The merits and pitffalls of early introduction of allergenic foods to children have long been debated. Two knew contributions have become available this week addressing issues around this controversial topic.
An article published this week in The Wall Street Journal summarises recommendations from the American Academy of Allergy, Asthma & Immunology (AAAAI) published in the Journal of Allergy & Clinical Immunology in January, that highly allergenic foods such as peanut butter, fish and eggs can be introduced to babies between 4 and 6 months and may even play a role in preventing food allergies from developing.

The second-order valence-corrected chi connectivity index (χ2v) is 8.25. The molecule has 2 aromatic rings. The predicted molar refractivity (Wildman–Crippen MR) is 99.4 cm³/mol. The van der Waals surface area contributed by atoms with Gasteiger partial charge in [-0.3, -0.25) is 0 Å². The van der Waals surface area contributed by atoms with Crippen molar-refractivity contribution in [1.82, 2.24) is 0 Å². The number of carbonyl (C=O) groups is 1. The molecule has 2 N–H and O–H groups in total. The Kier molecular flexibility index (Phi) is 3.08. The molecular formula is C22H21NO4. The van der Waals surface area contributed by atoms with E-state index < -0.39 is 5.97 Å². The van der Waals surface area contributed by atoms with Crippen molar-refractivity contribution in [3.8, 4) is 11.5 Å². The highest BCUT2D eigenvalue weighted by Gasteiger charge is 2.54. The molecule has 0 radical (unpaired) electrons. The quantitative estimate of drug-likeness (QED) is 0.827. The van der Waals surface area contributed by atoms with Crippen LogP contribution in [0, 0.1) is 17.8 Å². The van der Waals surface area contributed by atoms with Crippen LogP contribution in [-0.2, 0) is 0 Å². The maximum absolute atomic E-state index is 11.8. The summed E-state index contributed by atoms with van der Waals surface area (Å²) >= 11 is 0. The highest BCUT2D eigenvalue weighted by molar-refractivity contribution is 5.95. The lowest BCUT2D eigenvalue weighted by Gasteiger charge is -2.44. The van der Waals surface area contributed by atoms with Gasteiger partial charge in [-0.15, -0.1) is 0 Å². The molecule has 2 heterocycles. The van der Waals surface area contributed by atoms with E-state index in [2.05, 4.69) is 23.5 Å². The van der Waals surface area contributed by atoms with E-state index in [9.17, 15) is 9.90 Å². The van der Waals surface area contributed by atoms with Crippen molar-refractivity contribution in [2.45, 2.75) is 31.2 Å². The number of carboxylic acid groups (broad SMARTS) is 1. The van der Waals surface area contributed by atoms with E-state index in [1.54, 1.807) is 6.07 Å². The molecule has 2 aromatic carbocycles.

A second piece by Rosan Meyer, Paediatric Dietician, discusses the issue of ensuring sufficient and desirable nutrition in children with food allergies and intolerances, including the recommendation in the National Institute for Clinical Excellence (NICE) guidelines that 'involving a dietitian in the management is not only recommended…to ensure optimal elimination of the food, but can make a significant difference to the day-to-day issues the family struggle with', as put by Meyer. She notes that it can be very challenging for parents to not only ensure that their child’s diet is completely free from the allergen, but also to ensure that they are getting all the nutrients they need and offers handy hints and tips for addressing common problems in nutritional management in allergy.
The full articles and comment by the Anaphylaxis Campaign are available below:
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